I should have posted this earlier, but things have been pretty busy. In any event, I will be presenting a poster next week at the Biology of Genomes meeting at Cold Spring Harbor. The poster is entitled "Maximizing utility of genome sequence data". Here is the abstract.

Advances in DNA sequencing technologies over the past few years have led to data generation and processing rates that far outpace Moore's Law and storage capacity improvements. As a result, there will come a time when one will no longer be able to “throw more money” at the problems presented by DNA sequencing, i.e., researchers will not be able to keep pace with data generation by purchasing more and more storage and computational nodes. Proposed sequencing platform improvements and the rapid rate of adoption of these technologies by labs large and small will only hasten the time when the old solutions will no longer apply. The history of freely shared sequence data through the NCBI and EBI Trace Archives transform the very difficult problem of massive sequence data generation into a problem of data generation and data sharing on a scale heretofore unimaginable. Over the last year, several organizations, e.g., MGED, NCI, Illumina, 1000 Genomes DCC, and NHGRI, have convened meetings to discuss the problems presented by the massive amounts of data generated by next-generation sequencing technologies. As prologue, brief overviews of these meetings will be presented along with approaches to dealing with massive data generation rates from other disciplines, e.g., high energy physics and high-resolution medical imaging. The Genome Center at Washington University in St. Louis, due to its large-scale sequencing operation and whole-genome analysis capabilities, experiences the difficulties presented by massively-parallel sequencing platforms acutely. To address the many challenges presented by the scale of data generation and requisite analysis, we have developed a multidisciplinary approach involving experts in biology, genomics, bioinformatics, computer science, information technology, and engineering. The resulting approach involves many techniques including intelligent compression and data reduction, data aging, archiving, parallelization, fault-tolerant workflows, scalable software frameworks, and multivariate/multi-genome visualization and comparison, which leverage and extend our laboratory information management system. This approach and its application to the sequencing and analysis of cancer samples will be presented.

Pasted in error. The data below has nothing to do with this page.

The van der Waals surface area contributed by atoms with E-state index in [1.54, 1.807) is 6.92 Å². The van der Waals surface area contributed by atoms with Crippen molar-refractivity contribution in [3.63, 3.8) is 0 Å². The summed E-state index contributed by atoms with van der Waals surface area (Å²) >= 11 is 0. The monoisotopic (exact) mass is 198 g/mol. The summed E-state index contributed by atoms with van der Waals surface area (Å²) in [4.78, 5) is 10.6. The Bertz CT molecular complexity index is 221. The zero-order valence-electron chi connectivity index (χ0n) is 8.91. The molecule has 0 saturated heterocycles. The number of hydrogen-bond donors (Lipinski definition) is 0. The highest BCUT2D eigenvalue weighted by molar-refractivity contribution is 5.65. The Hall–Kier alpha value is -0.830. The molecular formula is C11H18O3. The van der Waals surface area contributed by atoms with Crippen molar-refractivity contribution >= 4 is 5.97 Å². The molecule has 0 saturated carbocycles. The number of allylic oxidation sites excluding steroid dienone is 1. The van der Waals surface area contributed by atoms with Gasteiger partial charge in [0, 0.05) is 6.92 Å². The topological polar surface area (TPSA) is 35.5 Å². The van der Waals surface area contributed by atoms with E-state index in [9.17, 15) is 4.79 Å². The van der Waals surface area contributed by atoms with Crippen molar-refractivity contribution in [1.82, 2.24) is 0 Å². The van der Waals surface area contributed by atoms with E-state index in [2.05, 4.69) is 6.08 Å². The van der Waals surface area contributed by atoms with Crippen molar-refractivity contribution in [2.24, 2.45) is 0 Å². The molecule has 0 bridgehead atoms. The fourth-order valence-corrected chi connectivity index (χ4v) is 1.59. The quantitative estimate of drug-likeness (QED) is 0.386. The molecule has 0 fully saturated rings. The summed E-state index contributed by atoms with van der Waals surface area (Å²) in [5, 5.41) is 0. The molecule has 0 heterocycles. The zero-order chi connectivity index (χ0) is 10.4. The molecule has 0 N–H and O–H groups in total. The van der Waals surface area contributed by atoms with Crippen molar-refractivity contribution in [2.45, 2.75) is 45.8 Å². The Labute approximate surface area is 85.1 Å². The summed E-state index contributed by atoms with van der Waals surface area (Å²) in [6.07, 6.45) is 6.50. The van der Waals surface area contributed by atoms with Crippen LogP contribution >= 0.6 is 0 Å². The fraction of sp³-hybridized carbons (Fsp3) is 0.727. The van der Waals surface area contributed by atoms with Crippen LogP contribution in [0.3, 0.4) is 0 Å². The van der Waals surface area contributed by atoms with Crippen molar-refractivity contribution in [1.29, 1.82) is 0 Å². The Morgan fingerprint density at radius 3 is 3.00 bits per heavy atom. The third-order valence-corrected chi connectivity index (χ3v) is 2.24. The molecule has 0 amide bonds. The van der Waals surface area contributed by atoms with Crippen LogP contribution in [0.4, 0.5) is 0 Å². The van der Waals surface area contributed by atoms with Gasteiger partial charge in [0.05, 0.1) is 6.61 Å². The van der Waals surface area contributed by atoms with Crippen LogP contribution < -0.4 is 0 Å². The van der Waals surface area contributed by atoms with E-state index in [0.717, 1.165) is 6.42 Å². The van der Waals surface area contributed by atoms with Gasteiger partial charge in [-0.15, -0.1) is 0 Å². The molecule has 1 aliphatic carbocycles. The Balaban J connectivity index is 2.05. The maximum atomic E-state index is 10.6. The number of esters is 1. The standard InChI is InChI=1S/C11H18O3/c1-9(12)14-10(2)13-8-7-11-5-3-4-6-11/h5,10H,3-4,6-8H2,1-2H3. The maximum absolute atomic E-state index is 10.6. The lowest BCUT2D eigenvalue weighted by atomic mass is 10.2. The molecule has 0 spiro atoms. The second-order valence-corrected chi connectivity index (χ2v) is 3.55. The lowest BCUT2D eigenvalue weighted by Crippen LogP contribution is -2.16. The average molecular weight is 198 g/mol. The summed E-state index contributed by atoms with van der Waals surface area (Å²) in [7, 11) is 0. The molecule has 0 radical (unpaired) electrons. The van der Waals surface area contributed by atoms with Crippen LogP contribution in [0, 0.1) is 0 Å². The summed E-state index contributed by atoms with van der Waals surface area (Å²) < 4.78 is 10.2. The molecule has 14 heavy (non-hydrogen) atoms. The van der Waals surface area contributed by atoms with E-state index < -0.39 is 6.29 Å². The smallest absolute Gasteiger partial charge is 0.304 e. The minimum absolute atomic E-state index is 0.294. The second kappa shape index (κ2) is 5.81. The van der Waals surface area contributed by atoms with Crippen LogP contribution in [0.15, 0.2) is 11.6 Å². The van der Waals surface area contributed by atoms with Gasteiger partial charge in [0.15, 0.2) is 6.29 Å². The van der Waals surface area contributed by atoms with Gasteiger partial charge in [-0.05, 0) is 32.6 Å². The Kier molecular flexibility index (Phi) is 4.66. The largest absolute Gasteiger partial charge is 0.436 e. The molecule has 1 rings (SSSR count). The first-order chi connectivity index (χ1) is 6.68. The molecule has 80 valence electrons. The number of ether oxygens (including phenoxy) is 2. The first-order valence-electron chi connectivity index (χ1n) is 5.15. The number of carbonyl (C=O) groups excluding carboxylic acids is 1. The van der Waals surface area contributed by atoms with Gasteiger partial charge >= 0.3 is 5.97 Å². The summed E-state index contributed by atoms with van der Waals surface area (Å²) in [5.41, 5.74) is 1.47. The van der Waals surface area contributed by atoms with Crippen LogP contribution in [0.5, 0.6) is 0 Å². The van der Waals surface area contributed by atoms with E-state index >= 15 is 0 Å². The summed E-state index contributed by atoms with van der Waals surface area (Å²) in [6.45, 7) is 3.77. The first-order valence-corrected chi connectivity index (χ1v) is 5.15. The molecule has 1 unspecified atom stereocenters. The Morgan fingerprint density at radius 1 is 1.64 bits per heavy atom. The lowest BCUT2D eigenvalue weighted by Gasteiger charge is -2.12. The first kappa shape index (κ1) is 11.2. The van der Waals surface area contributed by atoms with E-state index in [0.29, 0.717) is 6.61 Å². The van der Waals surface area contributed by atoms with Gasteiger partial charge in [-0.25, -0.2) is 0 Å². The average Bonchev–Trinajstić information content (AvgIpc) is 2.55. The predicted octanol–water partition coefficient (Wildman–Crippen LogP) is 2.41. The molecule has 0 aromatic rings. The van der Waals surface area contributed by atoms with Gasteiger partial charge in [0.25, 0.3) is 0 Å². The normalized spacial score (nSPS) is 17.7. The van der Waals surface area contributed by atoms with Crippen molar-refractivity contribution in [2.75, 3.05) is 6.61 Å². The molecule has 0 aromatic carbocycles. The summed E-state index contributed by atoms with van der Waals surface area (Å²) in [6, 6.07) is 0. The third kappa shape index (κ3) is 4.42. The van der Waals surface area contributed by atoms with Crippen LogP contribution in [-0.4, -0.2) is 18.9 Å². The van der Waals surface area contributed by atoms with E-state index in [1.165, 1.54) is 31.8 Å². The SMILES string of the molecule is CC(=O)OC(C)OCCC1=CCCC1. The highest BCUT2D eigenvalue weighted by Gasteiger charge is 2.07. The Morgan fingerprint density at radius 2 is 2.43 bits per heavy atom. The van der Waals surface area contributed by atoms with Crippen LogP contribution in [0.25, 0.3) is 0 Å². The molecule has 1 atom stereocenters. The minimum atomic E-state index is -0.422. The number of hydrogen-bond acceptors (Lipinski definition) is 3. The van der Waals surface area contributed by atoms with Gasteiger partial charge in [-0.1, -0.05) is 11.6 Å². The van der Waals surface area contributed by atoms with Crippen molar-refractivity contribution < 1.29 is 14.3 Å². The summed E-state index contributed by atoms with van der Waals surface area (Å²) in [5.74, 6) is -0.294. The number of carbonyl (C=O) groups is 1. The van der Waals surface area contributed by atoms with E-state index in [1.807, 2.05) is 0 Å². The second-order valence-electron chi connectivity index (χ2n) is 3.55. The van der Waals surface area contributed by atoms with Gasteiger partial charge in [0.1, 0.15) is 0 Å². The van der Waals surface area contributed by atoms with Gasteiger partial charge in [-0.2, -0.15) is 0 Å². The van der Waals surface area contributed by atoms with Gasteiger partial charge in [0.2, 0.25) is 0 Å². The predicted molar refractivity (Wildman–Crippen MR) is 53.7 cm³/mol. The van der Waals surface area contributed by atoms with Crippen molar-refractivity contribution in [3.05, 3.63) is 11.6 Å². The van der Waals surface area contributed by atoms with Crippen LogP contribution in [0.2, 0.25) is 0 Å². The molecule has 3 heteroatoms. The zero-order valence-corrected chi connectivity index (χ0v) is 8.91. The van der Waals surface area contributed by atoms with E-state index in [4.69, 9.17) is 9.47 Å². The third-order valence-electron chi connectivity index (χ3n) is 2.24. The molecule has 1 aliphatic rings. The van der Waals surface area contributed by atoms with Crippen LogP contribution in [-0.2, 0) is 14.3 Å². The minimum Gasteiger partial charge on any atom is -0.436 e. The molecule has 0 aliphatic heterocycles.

It's a lot to cover in 4 ft × 4 ft, but I'll do my best. If you are going to be at Cold Spring Harbor, stop by and say hello.